Sunday, 17 June 2012

Estonian cavalry

Compared to the large cavalry armies of the East, Estonia seems to have had remarkably few cavalry. For example, at the battle of Cesis in June 1919 they had only 65 with 6,500 infantry, whereas the German Frei Korps had 500-600 for about the same number of infantry. When the 1st Cavalry Regiment had been formed in December 1918 most of the officers had had no cavalry training in the Tsarist forces, and many of the men could not even ride.

Estonian cavalry 1919 (The Estonian War Museum - General Laidoner Museum)

By May 1919 there were two cavalry regiments, the 1st with 4 squadrons, the 2nd with 3, and both with machine gun and signal detachments, about 900 men. There were differences though, the best trained, and motivated, men had joined the 1st Regiment when it was formed, so that throughout the war it performed much better than the 2nd Regiment, and had higher morale. In May, both cavalry regiments were attached to the 3rd Division, so the the 1st and 2nd Divisions had no cavalry formations at all. By October the 1st Regiment had been transferred to the 2nd Division, but the 1st still had none.

Instead, cavalry were attached to other units, so that each infantry regiment had a cavalry detachment of about 20-30 men (a Ratsakomando) for scouting. Gradually the numbers increased, so when the 7th Infantry Regiment was formed in December 1919 it had about 80 cavalry out of 1,714 men, as well as a ski/ cyclist platoon.
An Estonian armoured train in the forest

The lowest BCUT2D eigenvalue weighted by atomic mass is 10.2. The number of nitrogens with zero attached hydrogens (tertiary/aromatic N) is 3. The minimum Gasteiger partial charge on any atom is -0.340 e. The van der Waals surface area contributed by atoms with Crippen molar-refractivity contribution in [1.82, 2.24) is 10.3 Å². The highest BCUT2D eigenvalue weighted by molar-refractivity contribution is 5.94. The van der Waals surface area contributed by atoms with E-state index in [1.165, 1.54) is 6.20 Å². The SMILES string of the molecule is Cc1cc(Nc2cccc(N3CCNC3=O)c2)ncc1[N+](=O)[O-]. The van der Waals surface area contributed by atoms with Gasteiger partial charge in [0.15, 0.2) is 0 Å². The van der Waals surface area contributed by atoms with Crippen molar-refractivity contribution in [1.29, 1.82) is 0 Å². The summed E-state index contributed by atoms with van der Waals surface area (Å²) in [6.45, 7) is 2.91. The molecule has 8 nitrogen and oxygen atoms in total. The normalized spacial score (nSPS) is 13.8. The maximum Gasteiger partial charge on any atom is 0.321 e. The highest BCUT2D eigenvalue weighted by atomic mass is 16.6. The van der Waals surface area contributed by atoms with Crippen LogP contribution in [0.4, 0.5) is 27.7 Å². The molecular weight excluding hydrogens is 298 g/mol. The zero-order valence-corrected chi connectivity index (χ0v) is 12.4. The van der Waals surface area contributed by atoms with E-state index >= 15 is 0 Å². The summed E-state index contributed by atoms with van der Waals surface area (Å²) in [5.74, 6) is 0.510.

Companies also operated in conjunction with armoured trains (Soomusrongide divisjoni eskadrons), which were quite a feature of warfare in the area. The Estonians had pioneered the use of attachments of infantry and cavalry in this regard - the infantry, heavily equipped with automatic weapons, could hold areas, whilst the cavalry could scout around a prevent unpleasant surprises.

An example comes from the reminiscences of Willem Rakfeldt, leader of the cavalry troop on No. 3 armoured train, which took part in the liberation of Tartu in 1919. The line to Tartu was held by Latvian units, and other trains had been repeatedly held up by partisans cutting the track.

"We were ten men at the disposal of the commander of the train. Several of our horses were captured from the enemy. Our horsemen moved ahead on both sides of the train and we saw a lot of Reds but they did not break the rails in front of us.
I sent two young men on horseback to gather intelligence. However they were made prisoner. They were placed in a pig sty and locked in. But the boys managed to break out and escape to the forest. They were shot at, but manged to evade and fortunately came back to us unscathed.

 The attack on Tartu

Armoured trains 1 and 3 went on towards Tartu. A few kilometres from the city we left the train and circled around to enter the city from the left. The Reds were retiring and setting fire to the city. Locals immediately directed us to the Kreditklassa building where prisoners were held in the basement. We reached there at the same time as men from No. 1 train. We opened the basement door and saw terrible images. People were lying on the floor and on top of each other, still warm and bloody. We found one man who was wounded and had multiple leg wounds. He survived."

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